There are a number of different terms that you might hear your doctors or nurses use to describe pain.
Acute pain is short term. It’s often caused by cancer treatments such as surgery.
Chronic pain persists over a longer period of time. With cancer, it’s usually caused by the cancer itself, but it can sometimes be caused by cancer treatments.
Neuropathic (nerve) pain
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This is a term that describes pain caused by nerve damage. This may be due to tumour growth or cancer treatments. It can also be caused by nerves becoming ‘sensitised’ or ‘wound up’. Neuropathic pain is a type of pain that comes and goes; you may describe it using words such as burning, stabbing, shooting, tingling, radiating or spreading. There are specific medicines that can help treat neuropathic pain.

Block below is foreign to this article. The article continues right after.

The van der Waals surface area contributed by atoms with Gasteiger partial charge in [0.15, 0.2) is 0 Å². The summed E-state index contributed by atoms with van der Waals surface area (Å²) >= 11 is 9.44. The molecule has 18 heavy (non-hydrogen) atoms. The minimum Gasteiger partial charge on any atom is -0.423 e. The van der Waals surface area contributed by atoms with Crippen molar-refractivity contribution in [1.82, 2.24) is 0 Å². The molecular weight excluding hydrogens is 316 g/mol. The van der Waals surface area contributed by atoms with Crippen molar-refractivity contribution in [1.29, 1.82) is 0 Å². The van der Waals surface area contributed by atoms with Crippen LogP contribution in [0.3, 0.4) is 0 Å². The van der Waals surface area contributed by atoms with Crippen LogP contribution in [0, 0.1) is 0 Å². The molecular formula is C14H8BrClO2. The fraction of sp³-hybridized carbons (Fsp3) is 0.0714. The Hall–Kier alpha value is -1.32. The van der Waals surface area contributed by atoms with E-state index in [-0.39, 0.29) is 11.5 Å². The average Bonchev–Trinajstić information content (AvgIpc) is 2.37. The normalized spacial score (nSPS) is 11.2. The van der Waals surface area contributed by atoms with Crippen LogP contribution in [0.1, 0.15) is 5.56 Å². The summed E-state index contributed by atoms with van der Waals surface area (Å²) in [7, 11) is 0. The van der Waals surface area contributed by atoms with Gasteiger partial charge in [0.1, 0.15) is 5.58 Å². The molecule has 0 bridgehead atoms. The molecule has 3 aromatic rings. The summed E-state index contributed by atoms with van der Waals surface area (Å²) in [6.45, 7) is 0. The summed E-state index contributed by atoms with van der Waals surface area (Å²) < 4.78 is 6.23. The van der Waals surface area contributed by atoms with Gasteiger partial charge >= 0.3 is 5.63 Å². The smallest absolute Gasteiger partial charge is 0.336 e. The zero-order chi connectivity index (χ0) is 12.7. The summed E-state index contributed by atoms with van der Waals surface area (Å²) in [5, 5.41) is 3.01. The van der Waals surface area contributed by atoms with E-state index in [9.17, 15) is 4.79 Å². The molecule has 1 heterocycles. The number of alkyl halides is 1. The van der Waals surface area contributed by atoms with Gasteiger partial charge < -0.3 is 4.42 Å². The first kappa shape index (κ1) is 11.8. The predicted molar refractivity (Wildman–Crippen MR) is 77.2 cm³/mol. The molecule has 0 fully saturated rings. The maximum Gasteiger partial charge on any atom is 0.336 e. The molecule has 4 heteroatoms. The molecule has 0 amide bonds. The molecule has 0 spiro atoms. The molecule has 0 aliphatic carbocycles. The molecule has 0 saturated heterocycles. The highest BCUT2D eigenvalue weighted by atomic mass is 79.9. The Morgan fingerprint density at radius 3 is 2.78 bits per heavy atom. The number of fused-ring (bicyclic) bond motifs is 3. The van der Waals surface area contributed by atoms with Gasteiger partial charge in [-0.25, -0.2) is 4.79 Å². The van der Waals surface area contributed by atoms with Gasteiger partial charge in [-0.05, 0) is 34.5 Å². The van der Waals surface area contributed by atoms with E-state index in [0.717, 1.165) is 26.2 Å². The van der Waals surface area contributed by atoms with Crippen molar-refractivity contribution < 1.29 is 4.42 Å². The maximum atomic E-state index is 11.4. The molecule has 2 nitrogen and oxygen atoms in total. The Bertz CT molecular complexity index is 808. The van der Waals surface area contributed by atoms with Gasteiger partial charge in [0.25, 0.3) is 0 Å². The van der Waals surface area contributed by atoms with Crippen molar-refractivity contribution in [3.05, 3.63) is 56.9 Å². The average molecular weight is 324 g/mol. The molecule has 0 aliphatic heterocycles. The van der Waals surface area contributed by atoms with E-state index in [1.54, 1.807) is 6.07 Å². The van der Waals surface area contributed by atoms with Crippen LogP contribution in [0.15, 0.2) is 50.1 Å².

This is pain that occurs when pain is generally being well controlled with painkillers. It may be brought on quite suddenly by an activity, such as walking or coughing, or it may happen when the effect of the regular painkiller wears off.
Total pain is a term doctors and nurses use to describe all the different parts of a person’s pain. This includes how the pain affects and can be affected by our emotions, our behaviours, our spiritual beliefs and our social activities.
Whether you have acute, chronic, neuropathic and/or breakthrough pain, these pains can almost always be controlled with the right treatments.